One of the most common questions we receive is about how to obtain a building permit. Some types of work do not require a permit, so it is critical to determine if one is needed. If a permit is required, how can it be obtained?
Let’s look at an example of a building permit application from one of the cities in Oregon. As you can see, it’s only one page, and most counties and cities try to make obtaining a building permit as simple as possible. The application will ask for the type of work being done, such as new construction, alterations, demolition, etc. It will also ask for the construction category, whether a single-family home, accessory building like a shed, commercial building, or multi-family.
Additionally, the job site information must be provided, including the work’s address and a cross street, to help inspectors locate the site. If the property is in a subdivision, the name of the subdivision and the tax number or parcel number must also be included.
The tax number is crucial because while a street address may serve as a reference for mail delivery and driving directions, it verifies that the work is being done on the correct legal parcel within its boundaries. The permit application will require a description of the work being done, such as replacing an air conditioner, installing a new roof, or doing electrical work.
The property owner, tenant, or builder contractor must also be identified. This is important because if you are a property owner, you may be able to perform some tasks, such as simple electrical or plumbing work, without a license in certain cities. However, you cannot hire someone else to do the work unless they are licensed.
If you are the property owner and want to install a new ceiling fan, you may be able to do it yourself, but you cannot pay a handyman. You must either do it yourself or hire an electrician. If the applicant is an engineer, architect, or contractor, their information should be included on the application, including the name of the contractor and their CCB (Construction Contractors Board) license. The applicant must then sign the application.
The financial aspect of the project will also be addressed. Information about the cost of the work in both dollars and square footage will be required to calculate the building permit fees. Remember, the more complex the job, the higher the fees.
Determining the Need for a Permit
We cannot provide legal advice, but here are some general guidelines to consider. If you’re making changes that affect the outer structure of your house, such as opening up walls, you’ll likely need a permit. On the other hand, simple replacements like a new roof shingle or trim work around a window may not require a permit. However, if you’re making significant changes, like replacing a door or doorframe, you’ll need a permit. As for new construction, building a small shed or storage bin in most jurisdictions usually doesn’t require a permit.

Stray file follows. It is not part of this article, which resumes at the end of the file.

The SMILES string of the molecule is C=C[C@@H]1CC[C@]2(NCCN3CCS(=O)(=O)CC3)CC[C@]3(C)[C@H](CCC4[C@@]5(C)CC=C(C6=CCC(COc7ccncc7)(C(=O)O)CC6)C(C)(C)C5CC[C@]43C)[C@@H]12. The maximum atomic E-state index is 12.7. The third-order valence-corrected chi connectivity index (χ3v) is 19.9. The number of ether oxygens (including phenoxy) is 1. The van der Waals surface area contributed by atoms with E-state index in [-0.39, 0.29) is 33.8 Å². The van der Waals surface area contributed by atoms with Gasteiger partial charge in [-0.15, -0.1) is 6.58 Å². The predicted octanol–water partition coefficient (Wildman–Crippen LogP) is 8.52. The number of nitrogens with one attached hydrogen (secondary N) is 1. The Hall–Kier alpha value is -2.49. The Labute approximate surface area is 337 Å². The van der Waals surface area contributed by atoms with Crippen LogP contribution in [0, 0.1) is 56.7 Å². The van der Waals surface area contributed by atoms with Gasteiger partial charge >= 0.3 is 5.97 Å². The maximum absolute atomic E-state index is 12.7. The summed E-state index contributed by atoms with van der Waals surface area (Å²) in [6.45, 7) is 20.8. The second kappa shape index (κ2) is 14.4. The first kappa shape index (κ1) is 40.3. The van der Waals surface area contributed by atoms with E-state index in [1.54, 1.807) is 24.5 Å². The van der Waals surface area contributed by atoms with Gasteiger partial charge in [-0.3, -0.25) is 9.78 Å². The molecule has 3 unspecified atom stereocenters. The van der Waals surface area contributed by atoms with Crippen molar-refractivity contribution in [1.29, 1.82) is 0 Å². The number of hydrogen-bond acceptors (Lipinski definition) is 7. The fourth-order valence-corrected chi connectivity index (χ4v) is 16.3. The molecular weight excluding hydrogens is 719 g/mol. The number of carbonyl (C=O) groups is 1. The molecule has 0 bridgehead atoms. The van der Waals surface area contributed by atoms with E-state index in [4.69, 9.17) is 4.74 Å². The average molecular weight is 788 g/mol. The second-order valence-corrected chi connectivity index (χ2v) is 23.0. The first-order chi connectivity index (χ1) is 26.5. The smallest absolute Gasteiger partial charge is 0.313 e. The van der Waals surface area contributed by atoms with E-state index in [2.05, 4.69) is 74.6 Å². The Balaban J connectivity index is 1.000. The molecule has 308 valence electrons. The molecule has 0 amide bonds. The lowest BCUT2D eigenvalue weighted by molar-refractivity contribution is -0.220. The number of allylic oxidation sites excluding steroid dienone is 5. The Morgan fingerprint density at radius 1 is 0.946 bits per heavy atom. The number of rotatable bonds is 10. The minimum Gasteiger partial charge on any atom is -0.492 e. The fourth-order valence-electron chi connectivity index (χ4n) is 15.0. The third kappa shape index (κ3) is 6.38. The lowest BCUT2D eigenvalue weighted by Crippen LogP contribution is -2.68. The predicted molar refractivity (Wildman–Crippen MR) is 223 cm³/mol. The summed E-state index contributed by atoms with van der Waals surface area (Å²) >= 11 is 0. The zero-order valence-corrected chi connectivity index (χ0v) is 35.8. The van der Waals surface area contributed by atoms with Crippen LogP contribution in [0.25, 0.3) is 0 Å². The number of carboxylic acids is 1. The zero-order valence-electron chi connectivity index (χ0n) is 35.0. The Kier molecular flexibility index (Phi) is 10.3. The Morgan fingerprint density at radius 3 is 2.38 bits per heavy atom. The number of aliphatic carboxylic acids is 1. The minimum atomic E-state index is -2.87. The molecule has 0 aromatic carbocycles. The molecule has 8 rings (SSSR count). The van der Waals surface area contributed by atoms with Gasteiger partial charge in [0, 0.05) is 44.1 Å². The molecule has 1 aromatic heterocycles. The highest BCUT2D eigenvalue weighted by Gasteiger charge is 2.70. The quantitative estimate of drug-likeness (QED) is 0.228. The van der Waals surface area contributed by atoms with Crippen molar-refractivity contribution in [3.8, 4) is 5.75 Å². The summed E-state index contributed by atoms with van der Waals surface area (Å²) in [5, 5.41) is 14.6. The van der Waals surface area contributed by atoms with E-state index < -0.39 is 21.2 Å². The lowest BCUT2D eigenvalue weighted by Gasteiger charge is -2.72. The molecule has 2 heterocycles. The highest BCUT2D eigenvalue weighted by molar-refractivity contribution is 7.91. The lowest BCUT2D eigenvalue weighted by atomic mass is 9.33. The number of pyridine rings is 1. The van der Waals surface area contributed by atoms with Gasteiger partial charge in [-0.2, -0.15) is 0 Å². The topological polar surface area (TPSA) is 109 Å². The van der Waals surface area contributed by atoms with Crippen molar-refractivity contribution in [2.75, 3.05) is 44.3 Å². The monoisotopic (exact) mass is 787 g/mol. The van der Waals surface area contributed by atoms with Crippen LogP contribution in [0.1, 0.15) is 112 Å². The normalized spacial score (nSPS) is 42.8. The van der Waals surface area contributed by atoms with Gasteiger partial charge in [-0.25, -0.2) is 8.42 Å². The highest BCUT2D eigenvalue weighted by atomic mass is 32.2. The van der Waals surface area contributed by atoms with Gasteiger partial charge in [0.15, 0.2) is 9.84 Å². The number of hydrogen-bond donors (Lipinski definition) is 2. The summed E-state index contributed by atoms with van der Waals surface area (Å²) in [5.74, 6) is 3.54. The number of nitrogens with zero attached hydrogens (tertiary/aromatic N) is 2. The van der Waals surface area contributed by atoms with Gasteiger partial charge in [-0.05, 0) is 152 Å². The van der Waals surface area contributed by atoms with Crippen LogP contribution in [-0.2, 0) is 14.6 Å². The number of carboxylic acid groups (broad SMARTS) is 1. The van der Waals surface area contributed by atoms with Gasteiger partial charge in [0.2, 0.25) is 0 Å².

Determining if a permit is needed for your work can be confusing. While we are not legal experts, we can offer general guidelines. If you are making changes to your house’s envelope, such as installing a new window or doorframe, you may need a permit. On the other hand, a permit may not be necessary if you are simply replacing a door or adding a small shed. However, this varies by jurisdiction. If the shed is larger than a certain square footage or height, a permit may be required to ensure it complies with setback requirements and is not too close to utilities or other structures. Additional engineering may also be required for a proper foundation, floor plans, and roofing design for larger structures. The exact requirements will depend on the jurisdiction.
There are 3,611 counties in the country and thousands of cities, each with its own unique regulations. Rules within a county can vary, with areas outside of cities being more lenient than those within. It’s important to research the regulations of the specific location you are located in to determine if a permit is required. Failure to obtain a permit, when necessary, could result in penalties, fees, and even the structure’s demolition. Cities now use aerial views, advanced mapping, and artificial intelligence to identify additions to homes and sheds without proper permits.
Most of the time, work in skilled trades such as electrical and plumbing require a permit. For example, a permit is necessary when changing electrical conductors or devices or altering plumbing systems. On the other hand, simple tasks like changing a faucet or installing a dishwasher that is not hardwired may not require a permit. However, a permit is likely necessary if you are rerouting plumbing or adding an outlet or switch.
Also, remember that grading sometimes requires a permit. In most jurisdictions, if you’re moving more than a certain amount of earth or dirt, it may need a permit to ensure that you are not altering the flow of water or drainage, digging into pipes, or changing erosion patterns. If you’re just digging a small hole, it may not require a permit, but grading large amounts of earth or adding fill materials to a property could be a permanent process that requires a permit.
The easy answer is, for major changes that can pose a risk to residents or neighbors, you should get a permit. However, you probably don’t need a permit if it’s just something simple and cosmetic, such as adding moldings or putting up a shelf. It is essential to understand what your jurisdiction requires. Additionally, making changes without a permit can cause problems and damage to your house, which could result in voiding your insurance policy if the work is not permanent and substandard.
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